What makes an eco-friendly meal? It's a question that has caused many heated arguments. Some say vegetarian, or even vegan, meals are the best way to lead a green lifestyle, since the livestock industry causes a plethora of environmental problems, from massive-scale deforestation to air and water pollution. Others argue that the large-scale production of corn and soy (a popular substitute for meat products) are just as bad for the environment.
In Australia, the debate has taken an interesting turn. Professor Ross Garnaut, a government adviser on climate change, is urging his fellow Aussies to serve kangaroo meat in place of beef or lamb, because the marsupials produce negligible amounts of environmentally damaging methane gas. On the other hand, cattle and sheep, according to Garnaut's 620-page study, produce a considerable amount of methane gas through belching and flatulence, and are among the millions of livestock responsible for approximately 67 percent of agricultural greenhouse gas emissions. In order to help the environment, he proposes that Australia, which is one of the world's largest per-capita producers of greenhouse gas emissions, should decrease its cattle and sheep populations by seven million and 36 million respectively, and increase its kangaroo numbers from 34 million to 240 million by 2020. The study cites other benefits, too: kangaroo meat is low in fat and high in protein levels, and the animals survive better in times of drought.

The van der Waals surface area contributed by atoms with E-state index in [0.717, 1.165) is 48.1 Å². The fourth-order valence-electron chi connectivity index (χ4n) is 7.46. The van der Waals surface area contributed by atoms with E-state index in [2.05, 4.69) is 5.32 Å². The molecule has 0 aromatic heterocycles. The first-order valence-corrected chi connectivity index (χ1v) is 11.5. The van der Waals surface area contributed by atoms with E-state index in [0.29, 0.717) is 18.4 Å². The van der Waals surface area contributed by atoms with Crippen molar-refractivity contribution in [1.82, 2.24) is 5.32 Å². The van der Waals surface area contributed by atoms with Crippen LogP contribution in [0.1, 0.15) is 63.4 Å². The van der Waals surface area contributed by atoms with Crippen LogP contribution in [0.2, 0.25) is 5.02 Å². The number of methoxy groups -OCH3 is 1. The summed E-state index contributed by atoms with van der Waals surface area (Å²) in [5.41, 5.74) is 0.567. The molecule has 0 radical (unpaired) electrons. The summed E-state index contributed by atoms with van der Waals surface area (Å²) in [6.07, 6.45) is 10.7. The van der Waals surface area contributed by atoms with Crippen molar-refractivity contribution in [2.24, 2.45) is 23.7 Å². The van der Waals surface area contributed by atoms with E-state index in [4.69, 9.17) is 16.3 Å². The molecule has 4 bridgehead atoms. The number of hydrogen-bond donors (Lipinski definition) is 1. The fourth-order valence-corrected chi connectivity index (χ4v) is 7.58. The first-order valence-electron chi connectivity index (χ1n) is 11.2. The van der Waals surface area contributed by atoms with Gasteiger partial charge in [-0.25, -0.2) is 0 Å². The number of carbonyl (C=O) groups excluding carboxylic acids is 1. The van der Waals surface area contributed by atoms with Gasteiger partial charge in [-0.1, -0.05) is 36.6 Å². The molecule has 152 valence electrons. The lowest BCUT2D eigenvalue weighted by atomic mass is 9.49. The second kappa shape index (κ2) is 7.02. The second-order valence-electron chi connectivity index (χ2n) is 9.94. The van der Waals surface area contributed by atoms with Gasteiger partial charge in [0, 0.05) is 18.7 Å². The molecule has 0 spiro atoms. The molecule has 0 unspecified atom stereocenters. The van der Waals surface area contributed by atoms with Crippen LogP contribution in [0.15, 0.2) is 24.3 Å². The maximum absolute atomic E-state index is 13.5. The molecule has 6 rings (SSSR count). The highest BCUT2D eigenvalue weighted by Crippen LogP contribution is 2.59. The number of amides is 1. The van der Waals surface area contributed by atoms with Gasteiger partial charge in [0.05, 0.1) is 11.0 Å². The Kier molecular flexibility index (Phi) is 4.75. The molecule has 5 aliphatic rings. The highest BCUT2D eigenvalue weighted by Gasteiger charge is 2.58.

The plan may sound good in theory -- after all kangaroos were a prime source of meat for much of Australia's 60,000-year human history, Garnaut points out -- but whether Australians will play along is another matter. Although 58 percent of Australians have eaten kangaroo (a seven-percent increase from a decade ago), eating marsupial meat is still controversial and makes many squirm because of the kangaroos' elevated status in Australia -- they're even on the country's coat of arms. And the head of the Northern Territory Cattlemen's Association calls Garnaut's proposal "ridiculous," arguing that kangaroos are not the answer to the greenhouse emission problem and that replacing livestock with them would cause more harm than good when it comes to land management and jobs.